Defining the Courageous Journey

I am a word nerd.  Loud and proud. If I had grown up in another part of the world, I would have been the spelling bee champion or the Spelling Queen Bee, or whatever they call those lexicographically-gifted children.   When I was about three years old, I would regale visiting adults with the spelling of the word “restaurant”, which I had picked up from the sign on the Double Golden Dragon Chinese Restaurant in our local neighborhood.  I was unreasonably excited at the publication of the punctuation bible, Eats Shoots and Leaves, and I had to acknowledge the brilliance of the gift when my family bought me a t-shirt that says “Silently correcting you’re your grammar”.

I’m not sure whether it was my tendency to be a language prude or my desire to be authentic that caused me to abandon the version of “good night” that had been customary in our house for 12 years.  When my daughters were small and prone to waking us up at 4:30 in the morning, we began to say “see you in the morning when the sun comes up” as our way of ending the day while subtly suggesting that we hoped we would not be seeing them while it was still dark. After I lost my sight, I began responding to their ”see you in the morning when the sun comes up” by saying that I’d be there, and it always pained me just a little that I was deprived of the pleasure of taking part in this small ritual.

Then, one night, it occurred to me that seeing someone doesn’t have to mean looking at them – “I see” is just as often an acknowledgment of something said or an expression of understanding.  To “see” someone can be about appreciating their intrinsic worth and, in that sense, I did not need functional optic nerves to see my daughters in the morning when the sun came up.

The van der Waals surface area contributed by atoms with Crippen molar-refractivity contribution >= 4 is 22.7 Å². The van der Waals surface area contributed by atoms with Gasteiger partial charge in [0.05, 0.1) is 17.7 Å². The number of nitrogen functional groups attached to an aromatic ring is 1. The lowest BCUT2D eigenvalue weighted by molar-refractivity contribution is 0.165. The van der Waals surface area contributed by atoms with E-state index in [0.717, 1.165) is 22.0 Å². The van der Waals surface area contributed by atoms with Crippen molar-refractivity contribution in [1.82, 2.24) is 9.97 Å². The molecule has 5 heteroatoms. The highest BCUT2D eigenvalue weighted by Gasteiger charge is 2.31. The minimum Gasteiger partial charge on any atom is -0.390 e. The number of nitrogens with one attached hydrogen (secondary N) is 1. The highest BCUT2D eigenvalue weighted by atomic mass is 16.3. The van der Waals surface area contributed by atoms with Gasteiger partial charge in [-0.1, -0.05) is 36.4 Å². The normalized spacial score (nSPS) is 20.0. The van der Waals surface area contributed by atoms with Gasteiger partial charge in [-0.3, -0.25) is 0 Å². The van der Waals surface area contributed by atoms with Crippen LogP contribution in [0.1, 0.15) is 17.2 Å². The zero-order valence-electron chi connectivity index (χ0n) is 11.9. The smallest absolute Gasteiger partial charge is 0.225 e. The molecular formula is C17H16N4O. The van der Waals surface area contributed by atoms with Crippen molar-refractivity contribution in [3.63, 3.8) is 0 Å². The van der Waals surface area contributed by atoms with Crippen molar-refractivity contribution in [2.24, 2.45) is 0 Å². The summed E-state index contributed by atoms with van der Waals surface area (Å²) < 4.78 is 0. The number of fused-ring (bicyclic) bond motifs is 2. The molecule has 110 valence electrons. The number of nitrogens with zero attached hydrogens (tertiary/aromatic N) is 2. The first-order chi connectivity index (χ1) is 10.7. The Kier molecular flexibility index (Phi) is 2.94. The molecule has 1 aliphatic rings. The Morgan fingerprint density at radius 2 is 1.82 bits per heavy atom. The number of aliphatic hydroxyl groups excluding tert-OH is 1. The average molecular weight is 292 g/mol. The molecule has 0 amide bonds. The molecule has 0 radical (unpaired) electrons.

An early version of my website was titled “Seeing Not Looking” until I came upon other websites and publications with the same name, proving that, just because something was a revelation to me does not mean it was entirely original. 

When I was a kid, my family had a prized set of World Book encyclopedias that had been purchased at great expense.  They were beautiful books, quarto-sized, bound in deep maroon leather with gold details embossed on the covers.  They were lined up on the bookcase in our family lounge room.  Bibliographies I appended to every project I did in primary school and a good portion of the work I did in high school contained reference to these pre-internet collections of human learning. Given that I left school more than a quarter-century ago, it is a sad reflection of how reliant I was on them that I know without checking that they were published in 1978. In addition to the encyclopedias, the set included a two-volume dictionary. If ever I or my siblings asked what a word meant, we were directed to look it up.  

My parents still battle each other in Scrabble and no word is allowed on the board if it doesn’t appear in these 42-year-old American books.  There is no evolution of the English language going on at their house, thank you very much.

I thought I would check out what this quintessential family dictionary had to say about courage:

courage,  applies to moral strength that makes a person face any danger, trouble or pain steadily and without showing fear.

Bravery applies to a kind of courage that is shown by bold, fearless, daring action in the presence of danger.

It is interesting to observe that, while the definition of bravery refers to fearlessness, courage is not defined by the absence of fear but rather the capacity of the courageous person to act steadily in its presence.